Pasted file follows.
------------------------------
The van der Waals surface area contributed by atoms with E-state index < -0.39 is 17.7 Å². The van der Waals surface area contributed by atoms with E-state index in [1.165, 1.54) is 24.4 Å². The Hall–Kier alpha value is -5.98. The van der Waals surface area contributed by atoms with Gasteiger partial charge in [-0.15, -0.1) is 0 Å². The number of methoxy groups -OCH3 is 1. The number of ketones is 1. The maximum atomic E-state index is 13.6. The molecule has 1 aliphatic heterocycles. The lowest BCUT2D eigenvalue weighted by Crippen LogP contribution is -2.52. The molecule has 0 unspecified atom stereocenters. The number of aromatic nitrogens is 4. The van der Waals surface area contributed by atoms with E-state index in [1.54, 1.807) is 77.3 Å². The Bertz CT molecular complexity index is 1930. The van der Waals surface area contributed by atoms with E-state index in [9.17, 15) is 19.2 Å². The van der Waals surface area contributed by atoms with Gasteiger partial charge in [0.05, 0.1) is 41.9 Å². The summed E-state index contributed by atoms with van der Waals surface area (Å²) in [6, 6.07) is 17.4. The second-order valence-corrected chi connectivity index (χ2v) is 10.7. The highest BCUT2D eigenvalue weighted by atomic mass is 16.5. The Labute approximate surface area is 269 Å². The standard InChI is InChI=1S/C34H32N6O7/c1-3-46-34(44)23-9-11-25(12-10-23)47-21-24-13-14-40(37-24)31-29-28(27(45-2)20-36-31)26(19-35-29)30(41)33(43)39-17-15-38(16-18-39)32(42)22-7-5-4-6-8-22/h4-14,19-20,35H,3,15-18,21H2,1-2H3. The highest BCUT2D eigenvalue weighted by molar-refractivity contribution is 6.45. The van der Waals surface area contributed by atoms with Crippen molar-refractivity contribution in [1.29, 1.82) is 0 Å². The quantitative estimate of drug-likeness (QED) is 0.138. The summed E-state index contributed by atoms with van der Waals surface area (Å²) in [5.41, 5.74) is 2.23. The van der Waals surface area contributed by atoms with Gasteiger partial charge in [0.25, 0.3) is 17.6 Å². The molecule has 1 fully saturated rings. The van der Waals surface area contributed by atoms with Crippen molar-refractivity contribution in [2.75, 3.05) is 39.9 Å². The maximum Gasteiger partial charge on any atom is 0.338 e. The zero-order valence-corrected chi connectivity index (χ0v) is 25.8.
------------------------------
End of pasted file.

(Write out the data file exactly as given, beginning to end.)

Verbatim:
The van der Waals surface area contributed by atoms with E-state index < -0.39 is 17.7 Å². The van der Waals surface area contributed by atoms with E-state index in [1.165, 1.54) is 24.4 Å². The Hall–Kier alpha value is -5.98. The van der Waals surface area contributed by atoms with Gasteiger partial charge in [-0.15, -0.1) is 0 Å². The number of methoxy groups -OCH3 is 1. The number of ketones is 1. The maximum atomic E-state index is 13.6. The molecule has 1 aliphatic heterocycles. The lowest BCUT2D eigenvalue weighted by Crippen LogP contribution is -2.52. The molecule has 0 unspecified atom stereocenters. The number of aromatic nitrogens is 4. The van der Waals surface area contributed by atoms with E-state index in [1.54, 1.807) is 77.3 Å². The Bertz CT molecular complexity index is 1930. The van der Waals surface area contributed by atoms with E-state index in [9.17, 15) is 19.2 Å². The van der Waals surface area contributed by atoms with Gasteiger partial charge in [0.05, 0.1) is 41.9 Å². The summed E-state index contributed by atoms with van der Waals surface area (Å²) in [6, 6.07) is 17.4. The second-order valence-corrected chi connectivity index (χ2v) is 10.7. The highest BCUT2D eigenvalue weighted by atomic mass is 16.5. The Labute approximate surface area is 269 Å². The standard InChI is InChI=1S/C34H32N6O7/c1-3-46-34(44)23-9-11-25(12-10-23)47-21-24-13-14-40(37-24)31-29-28(27(45-2)20-36-31)26(19-35-29)30(41)33(43)39-17-15-38(16-18-39)32(42)22-7-5-4-6-8-22/h4-14,19-20,35H,3,15-18,21H2,1-2H3. The highest BCUT2D eigenvalue weighted by molar-refractivity contribution is 6.45. The van der Waals surface area contributed by atoms with Crippen molar-refractivity contribution in [1.29, 1.82) is 0 Å². The quantitative estimate of drug-likeness (QED) is 0.138. The summed E-state index contributed by atoms with van der Waals surface area (Å²) in [5.41, 5.74) is 2.23. The van der Waals surface area contributed by atoms with Gasteiger partial charge in [0.25, 0.3) is 17.6 Å². The molecule has 1 fully saturated rings. The van der Waals surface area contributed by atoms with Crippen molar-refractivity contribution in [2.75, 3.05) is 39.9 Å². The maximum Gasteiger partial charge on any atom is 0.338 e. The zero-order valence-corrected chi connectivity index (χ0v) is 25.8.